• Alcohol-based hand sanitizer with a minimum of 60% alcohol or a hand washing station with soap and water, paper towels, and trash can (hands-free) need to be available and should be used by every person entering the vaccination site and by healthcare workers to perform hand hygiene after every client.
      • Maintain 2 meters (6 feet) distance when possible between people at the vaccination site.
      • Prior to entry into the vaccination site, screen vaccination recipients and companions for COVID-19 symptoms and exposure risk. Those who screen positive should be offered a mask then referred to the relevant part of the health system for further COVID-19 evaluation. If feasible offer vaccination at the COVID-19 evaluation site or, if not feasible, postpone vaccination for 14 days after symptom resolution or 2 negative tests conducted at least 24 hours apart.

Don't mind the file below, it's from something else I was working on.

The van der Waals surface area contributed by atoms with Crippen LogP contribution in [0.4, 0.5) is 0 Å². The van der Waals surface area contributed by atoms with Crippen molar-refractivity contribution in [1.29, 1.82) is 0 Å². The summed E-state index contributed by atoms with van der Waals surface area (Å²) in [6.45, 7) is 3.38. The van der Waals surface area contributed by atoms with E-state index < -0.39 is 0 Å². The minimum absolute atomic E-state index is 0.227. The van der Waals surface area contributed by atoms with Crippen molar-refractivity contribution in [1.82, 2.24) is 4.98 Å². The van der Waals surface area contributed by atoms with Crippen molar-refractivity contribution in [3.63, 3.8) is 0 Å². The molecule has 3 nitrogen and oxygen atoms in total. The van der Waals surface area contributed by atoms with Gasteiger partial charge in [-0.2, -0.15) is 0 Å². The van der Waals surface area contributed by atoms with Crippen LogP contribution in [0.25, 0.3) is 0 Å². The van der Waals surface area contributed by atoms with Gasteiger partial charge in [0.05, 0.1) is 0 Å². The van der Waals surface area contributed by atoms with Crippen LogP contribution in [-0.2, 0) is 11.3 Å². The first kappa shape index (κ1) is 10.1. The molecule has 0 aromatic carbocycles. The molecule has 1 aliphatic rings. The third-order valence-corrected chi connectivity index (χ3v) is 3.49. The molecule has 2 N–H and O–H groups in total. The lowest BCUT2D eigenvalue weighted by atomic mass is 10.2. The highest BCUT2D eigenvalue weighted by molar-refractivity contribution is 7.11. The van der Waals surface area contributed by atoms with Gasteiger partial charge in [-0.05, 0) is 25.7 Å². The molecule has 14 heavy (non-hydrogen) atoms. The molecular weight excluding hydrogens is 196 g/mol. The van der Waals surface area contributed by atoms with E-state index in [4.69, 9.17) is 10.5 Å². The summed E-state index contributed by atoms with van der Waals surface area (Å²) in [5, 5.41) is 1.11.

• Recommendations for vaccinators
      • Vaccinators should not come to the vaccination session if they have symptoms suggestive of COVID-19 or have been exposed to a person infected with SARS-CoV-2. Please see return to work guidance for healthcare professionals for further details on when vaccinators can return to work.
      • Maintain hand hygiene after interaction with each client/vaccine recipient by washing hands with soap and water for at least 20 seconds or using hand sanitizer with a minimum of 60% alcohol.
      • Vaccinators should wear masks throughout the vaccination session, especially in areas with widespread community transmission of COVID-19.